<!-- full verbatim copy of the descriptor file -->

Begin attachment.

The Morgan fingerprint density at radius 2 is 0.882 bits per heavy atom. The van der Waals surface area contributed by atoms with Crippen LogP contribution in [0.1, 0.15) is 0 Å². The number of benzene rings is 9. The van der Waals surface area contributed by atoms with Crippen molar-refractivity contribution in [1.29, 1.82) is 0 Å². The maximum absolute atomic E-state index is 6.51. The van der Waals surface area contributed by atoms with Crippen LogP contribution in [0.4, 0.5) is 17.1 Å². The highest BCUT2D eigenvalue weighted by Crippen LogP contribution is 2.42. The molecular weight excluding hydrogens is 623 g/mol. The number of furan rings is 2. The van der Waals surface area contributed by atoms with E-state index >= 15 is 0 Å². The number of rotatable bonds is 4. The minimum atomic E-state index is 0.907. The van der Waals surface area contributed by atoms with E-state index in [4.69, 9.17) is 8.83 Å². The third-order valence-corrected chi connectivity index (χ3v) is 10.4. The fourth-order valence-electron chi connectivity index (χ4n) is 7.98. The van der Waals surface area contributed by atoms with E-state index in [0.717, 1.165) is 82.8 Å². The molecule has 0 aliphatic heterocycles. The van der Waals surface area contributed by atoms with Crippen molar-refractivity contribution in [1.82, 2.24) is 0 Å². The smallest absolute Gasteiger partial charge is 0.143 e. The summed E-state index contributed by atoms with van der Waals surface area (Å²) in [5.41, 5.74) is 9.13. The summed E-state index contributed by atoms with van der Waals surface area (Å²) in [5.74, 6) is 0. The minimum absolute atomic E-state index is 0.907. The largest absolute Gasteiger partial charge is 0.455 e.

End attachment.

The Morgan fingerprint density at radius 2 is 0.882 bits per heavy atom. The van der Waals surface area contributed by atoms with Crippen LogP contribution in [0.1, 0.15) is 0 Å². The number of benzene rings is 9. The van der Waals surface area contributed by atoms with Crippen molar-refractivity contribution in [1.29, 1.82) is 0 Å². The maximum absolute atomic E-state index is 6.51. The van der Waals surface area contributed by atoms with Crippen LogP contribution in [0.4, 0.5) is 17.1 Å². The highest BCUT2D eigenvalue weighted by Crippen LogP contribution is 2.42. The molecular weight excluding hydrogens is 623 g/mol. The number of furan rings is 2. The van der Waals surface area contributed by atoms with E-state index >= 15 is 0 Å². The number of rotatable bonds is 4. The minimum atomic E-state index is 0.907. The van der Waals surface area contributed by atoms with E-state index in [4.69, 9.17) is 8.83 Å². The third-order valence-corrected chi connectivity index (χ3v) is 10.4. The fourth-order valence-electron chi connectivity index (χ4n) is 7.98. The van der Waals surface area contributed by atoms with E-state index in [0.717, 1.165) is 82.8 Å². The molecule has 0 aliphatic heterocycles. The van der Waals surface area contributed by atoms with Crippen molar-refractivity contribution in [1.82, 2.24) is 0 Å². The smallest absolute Gasteiger partial charge is 0.143 e. The summed E-state index contributed by atoms with van der Waals surface area (Å²) in [5.41, 5.74) is 9.13. The summed E-state index contributed by atoms with van der Waals surface area (Å²) in [5.74, 6) is 0. The minimum absolute atomic E-state index is 0.907. The largest absolute Gasteiger partial charge is 0.455 e.